The Occasional Hymenoptera: Seeley on honey bees

Thomas D. Seeley and friends

The Science Friday blog gives us an early Christmas present this year: Ten short videos of Thomas D. Seeley explaining honey bee behavior. Dr. Seeley is Professor of Biology in the department of Neurobiology and Behavior at Cornell University and is possibly the premier expert on honey bee behavior. In fact on a blurb to one of his books someone said that he does for bees what Wilson does for ants. (Academics really should refrain from advertising hype: Doestoevsky did for the epileptics what Tolstoy did for adulteresses?)

The videos give insight into the process by which a swarm of bees locates, decides on, sets out for and establishes a new nest site. Seeley is in the tradition of the great natural historians who not only can spend hours to discover the secrets of a particular animal’s behavior but can convey their enthusiasm to the most jaded zoophobe.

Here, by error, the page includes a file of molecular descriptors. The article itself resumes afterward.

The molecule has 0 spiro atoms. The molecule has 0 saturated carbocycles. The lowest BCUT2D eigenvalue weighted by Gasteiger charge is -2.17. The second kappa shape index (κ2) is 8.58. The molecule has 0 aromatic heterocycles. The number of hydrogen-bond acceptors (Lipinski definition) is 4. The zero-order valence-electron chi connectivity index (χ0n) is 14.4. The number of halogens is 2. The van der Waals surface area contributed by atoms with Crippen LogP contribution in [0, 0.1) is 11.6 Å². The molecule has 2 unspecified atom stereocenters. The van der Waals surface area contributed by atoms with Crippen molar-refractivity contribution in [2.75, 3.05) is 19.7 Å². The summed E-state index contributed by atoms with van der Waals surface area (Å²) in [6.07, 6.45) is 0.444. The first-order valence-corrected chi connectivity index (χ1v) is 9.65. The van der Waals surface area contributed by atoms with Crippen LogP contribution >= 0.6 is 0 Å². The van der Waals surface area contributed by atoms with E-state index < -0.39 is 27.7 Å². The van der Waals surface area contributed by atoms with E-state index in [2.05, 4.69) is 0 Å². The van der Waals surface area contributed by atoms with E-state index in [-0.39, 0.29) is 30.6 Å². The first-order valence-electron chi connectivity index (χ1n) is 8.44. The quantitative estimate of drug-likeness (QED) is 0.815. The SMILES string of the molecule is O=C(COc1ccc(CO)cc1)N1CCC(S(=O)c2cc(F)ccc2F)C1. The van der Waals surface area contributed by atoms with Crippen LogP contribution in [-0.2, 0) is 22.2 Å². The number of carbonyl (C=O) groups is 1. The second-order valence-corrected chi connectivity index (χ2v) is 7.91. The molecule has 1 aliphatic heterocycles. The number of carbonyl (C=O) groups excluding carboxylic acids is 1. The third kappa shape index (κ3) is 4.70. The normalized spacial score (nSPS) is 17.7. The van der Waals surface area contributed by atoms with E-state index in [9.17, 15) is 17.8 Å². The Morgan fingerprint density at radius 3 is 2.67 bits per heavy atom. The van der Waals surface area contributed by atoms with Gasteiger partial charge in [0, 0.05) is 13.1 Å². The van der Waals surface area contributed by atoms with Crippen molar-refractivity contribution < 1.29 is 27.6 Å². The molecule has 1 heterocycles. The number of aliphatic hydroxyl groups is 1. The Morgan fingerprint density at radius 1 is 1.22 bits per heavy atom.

Seeley explains that the decision where to colonize is made on the basis of a bee form of democracy. He describes the procedure: how the scouts communicate their discoveries, how they determine which new site to select and how they rouse the others to follow their lead. It’s direct democracy among an elite few, something like ancient Athens or the old cantons of Switzerland. The procedure they follow are like a very basic Robert’s Rules of Order. Check out the videos here.

Fortunately, you can not only enjoy the videos but give Seeley as a gift. His book, Honeybee Democracy (Princeton U Press: 2010), was published this past Fall and contains a well-written narrative of how all this was discovered. It is well-illustrated and begs to sit on your coffee table. (Or the table on which you brew herbal tea or set your hookah.) It is the culmination of many years of research and an important addition to Seeley’s many well-regarded popular and technical publications. It is the kind of book that makes reviewers gush (as we saw above).

And if you don’t have a good bookstore handy, promises to have it to you before Christmas, if you act now. (But given amazon’s action regarding Wikileaks, should we support it? What the hell, it’s Christmas.)

  1. December 31st, 2010

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